Meet Your Muscles: What You Use In Archery

Did you know that you can tell what muscles an organism used most in their life from studying their bones? When scientists studied the skeletons of ancient archers, they were able to determine their archery methods by understanding what muscles they used most. Skeletons of 9th and 10th century CE warriors in the area of modern Hungary showed activity-induced stress markers on their bones, also called musculoskeletal stress markers. These bow-wielding warriors had unusual bone structures in their collarbones, upper arm bones, and lower arm bones -- in other words, where crucial archery muscles are attached in living humans.

So what do we know about your muscles and archery? You can feel the soreness in certain muscles after a long shooting session, right? Medical science has long been able to determine exactly what muscles develop from archery, and archery training aids are thankfully able to target these muscles as a result. Your lower back and abdomen muscles come into play, but so do these groups:

Shoulders: Anterior deltoids for holding the bow, posterior deltoids and infraspinatus for drawing.

Chest: Pectorals for holding.

Back: Latissimus dorsi, trapezius, rhomboids, and the teres major and minor muscles all assist in drawing.

Arms: Biceps and brachialis for drawing, triceps and brachiordialis for holding.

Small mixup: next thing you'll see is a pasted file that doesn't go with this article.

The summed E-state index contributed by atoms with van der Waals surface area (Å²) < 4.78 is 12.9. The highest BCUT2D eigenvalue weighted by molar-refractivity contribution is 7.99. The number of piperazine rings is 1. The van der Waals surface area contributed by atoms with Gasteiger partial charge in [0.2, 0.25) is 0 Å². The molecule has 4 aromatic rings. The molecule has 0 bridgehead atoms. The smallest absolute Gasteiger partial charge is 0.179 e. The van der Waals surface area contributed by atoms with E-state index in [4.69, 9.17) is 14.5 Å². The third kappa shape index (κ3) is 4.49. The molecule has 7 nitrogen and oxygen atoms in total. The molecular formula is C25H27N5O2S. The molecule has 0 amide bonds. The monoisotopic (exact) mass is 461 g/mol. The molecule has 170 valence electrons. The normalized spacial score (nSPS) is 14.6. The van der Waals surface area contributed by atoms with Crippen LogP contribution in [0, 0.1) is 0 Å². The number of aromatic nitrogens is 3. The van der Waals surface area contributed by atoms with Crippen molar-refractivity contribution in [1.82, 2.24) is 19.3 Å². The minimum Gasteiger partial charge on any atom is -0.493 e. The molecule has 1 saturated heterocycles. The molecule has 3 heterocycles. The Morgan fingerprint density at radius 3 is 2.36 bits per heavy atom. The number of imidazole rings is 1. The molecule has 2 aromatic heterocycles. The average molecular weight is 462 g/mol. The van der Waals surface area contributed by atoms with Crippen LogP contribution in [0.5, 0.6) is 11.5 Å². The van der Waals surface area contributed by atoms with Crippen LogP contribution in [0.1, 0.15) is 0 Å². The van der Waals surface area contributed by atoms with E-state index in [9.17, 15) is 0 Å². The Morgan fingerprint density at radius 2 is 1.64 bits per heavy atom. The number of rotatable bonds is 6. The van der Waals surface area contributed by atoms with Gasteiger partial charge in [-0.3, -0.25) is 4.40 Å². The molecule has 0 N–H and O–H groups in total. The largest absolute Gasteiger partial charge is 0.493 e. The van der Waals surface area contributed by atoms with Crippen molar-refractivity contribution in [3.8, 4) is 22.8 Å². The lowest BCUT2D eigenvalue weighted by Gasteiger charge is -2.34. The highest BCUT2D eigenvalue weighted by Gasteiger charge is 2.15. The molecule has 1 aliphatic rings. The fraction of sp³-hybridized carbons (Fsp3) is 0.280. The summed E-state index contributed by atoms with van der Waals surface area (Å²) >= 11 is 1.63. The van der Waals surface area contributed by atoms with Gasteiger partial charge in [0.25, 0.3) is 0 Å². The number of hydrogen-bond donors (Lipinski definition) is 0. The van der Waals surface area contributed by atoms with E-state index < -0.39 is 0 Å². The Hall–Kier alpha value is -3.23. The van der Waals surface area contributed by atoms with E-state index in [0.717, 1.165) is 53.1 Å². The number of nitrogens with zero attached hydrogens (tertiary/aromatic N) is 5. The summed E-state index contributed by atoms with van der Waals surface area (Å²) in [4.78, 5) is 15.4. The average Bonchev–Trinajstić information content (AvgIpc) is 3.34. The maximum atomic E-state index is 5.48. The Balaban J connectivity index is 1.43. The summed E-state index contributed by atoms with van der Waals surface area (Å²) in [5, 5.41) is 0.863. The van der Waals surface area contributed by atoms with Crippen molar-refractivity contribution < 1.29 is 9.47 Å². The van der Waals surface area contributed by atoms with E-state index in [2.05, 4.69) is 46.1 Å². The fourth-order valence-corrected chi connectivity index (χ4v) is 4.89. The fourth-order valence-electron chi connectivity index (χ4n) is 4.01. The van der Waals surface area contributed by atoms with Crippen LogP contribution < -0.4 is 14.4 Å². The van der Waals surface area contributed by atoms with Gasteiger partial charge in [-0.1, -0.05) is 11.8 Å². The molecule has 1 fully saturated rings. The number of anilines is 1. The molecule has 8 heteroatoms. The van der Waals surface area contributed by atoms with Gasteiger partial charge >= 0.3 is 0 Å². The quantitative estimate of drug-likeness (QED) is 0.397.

Okay, that's a lot of muscles. it's a fairly unique combination that not every athlete or experienced gym rat experiences. Many an archer has heard an anecdote of a body builder friend attempting to properly draw a bow and struggling. An Olympic archer can burn an estimated 1,084 calories while winning a gold medal, and as The Economist points out, many other Olympic events are beat out in calorie burn by doing just ten minutes of chores or Wii Fit.

Of course, the range of muscles being intensely used in archery is exactly why archery strength training and bow trainers are important. Injuries and chronic pain are not uncommon in professionals and frequent hobbyists. Relieving common archery shoulder pain and joint swelling is a complicated process. Training slow and steady can help you avoid those kinds of injuries in the first place.

Look into proper archery training aids to make sure you're safely building up your own muscles. Who knows, maybe someday in the far future a scientist will marvel at your muscly arm bones.